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The troubled friendship of a pair of hustlers

Breakfast at Tiffany's

Directed by Blake Edwards.

Written by George Axelrod, based on a novella by Truman Capote.

Starring Audrey Hepburn, George Peppard, Patricia Neal.

By Stephen Brophy
Staff Reporter

It's not always easy being a hustler. The work is not particularly demanding, especially if you have any acting talent. But something about it sets you apart from everyone else and makes it difficult to relate normally with anyone, especially with another hustler. That is the premise behind Breakfast at Tiffany's - as well the film's strength, insofar as the story is honest with itself.

The story is simple. Hustlers meet, despise each other at first, but then become friends because they can be honest with each other. But when friendship begins to blossom into something deeper, the fact that they are hustlers threatens to keep them apart. The tone of the story is deceptively light and romantic, not much different than a Doris Day comedy. The tone is underscored by the lush strains of Henry Mancini's musical accompaniment, especially the Academy Award-winning song "Moon River" and the film's location in the always-romantic Greenwich Village.

Audrey Hepburn dominates the movie with her sometimes charming, sometimes maddening portrayal of Holly Golightly, a young woman who supports herself on the money men give her for trips to the powder room. Holly seems to be the epitome of freeness if you do not think too closely about her dependence on her gentleman friends, and that is the attraction for Paul, her downstairs neighbor. He is a writer kept on a short leash (and therefore craves freedom) by his interior designer patron, a character which, although played by Patricia Neal, would make more sense played by a man, if such a thing were possible in a movie made in 1961.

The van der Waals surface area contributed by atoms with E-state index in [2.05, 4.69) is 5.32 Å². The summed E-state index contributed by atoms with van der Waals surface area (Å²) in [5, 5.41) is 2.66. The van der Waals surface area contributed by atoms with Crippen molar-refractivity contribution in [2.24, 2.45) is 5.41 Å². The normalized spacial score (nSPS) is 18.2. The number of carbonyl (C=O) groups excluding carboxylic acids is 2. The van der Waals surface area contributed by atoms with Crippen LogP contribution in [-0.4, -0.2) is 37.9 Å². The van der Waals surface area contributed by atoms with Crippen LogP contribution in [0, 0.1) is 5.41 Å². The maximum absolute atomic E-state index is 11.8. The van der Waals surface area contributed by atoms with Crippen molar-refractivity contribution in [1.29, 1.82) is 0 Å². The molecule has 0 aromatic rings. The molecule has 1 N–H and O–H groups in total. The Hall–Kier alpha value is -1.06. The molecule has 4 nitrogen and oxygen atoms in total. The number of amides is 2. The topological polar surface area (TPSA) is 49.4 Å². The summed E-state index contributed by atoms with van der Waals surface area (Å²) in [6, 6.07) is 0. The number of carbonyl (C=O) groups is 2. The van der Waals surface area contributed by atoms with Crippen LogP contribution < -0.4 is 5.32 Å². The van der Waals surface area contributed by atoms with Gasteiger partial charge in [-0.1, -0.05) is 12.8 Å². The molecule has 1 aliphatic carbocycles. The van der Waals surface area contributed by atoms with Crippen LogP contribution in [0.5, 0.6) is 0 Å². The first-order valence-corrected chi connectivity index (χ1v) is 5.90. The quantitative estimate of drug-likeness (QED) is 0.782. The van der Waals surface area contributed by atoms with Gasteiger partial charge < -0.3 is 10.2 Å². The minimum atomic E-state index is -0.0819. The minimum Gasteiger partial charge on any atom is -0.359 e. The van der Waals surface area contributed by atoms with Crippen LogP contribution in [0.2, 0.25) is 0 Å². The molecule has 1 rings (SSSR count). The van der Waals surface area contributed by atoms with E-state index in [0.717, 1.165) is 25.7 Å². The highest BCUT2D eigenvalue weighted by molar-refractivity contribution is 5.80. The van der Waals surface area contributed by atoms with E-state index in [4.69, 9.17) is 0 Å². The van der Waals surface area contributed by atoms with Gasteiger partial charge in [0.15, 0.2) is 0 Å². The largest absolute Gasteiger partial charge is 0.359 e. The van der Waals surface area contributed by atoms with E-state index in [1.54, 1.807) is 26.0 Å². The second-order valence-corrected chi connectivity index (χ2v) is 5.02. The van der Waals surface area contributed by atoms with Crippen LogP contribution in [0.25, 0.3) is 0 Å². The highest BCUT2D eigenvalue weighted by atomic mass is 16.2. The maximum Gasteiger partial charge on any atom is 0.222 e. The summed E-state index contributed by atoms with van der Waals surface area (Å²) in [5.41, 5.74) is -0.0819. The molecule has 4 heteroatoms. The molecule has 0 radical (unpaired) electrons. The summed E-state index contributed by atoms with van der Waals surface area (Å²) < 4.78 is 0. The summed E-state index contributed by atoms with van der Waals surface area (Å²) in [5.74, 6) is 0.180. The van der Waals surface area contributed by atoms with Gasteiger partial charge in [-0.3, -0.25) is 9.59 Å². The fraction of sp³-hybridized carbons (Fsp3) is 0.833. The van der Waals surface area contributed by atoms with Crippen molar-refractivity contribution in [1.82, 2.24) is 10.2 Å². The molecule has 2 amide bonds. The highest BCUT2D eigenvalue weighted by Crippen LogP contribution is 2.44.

Paul, played by a handsome young George Peppard, has published a book of short stories, but his patron insists that he focus on writing novels, and this insistence cripples Paul's will to write. Paul and Holly, enjoying a series of comic and serious adventures, find comfort with each other and freedom from the pretense of their hustler lives which increasingly grows to feel like a cage. The limits of this cage are effectively explored as the narrative grows a little darker before its final romantic cop out. Capote's novella has a more astringent ending and one that makes more sense.

Buoyantly directed by Blake Edwards, who went on to do the Pink Panther series, 10, and Victor/Victoria, the movie shows few signs of age. The most major flaw resides in a racist impersonation of a Japanese photographer by Mickey Rooney. Breakfast at Tiffany's is probably a good date movie if you don't think to closely about some of its implications.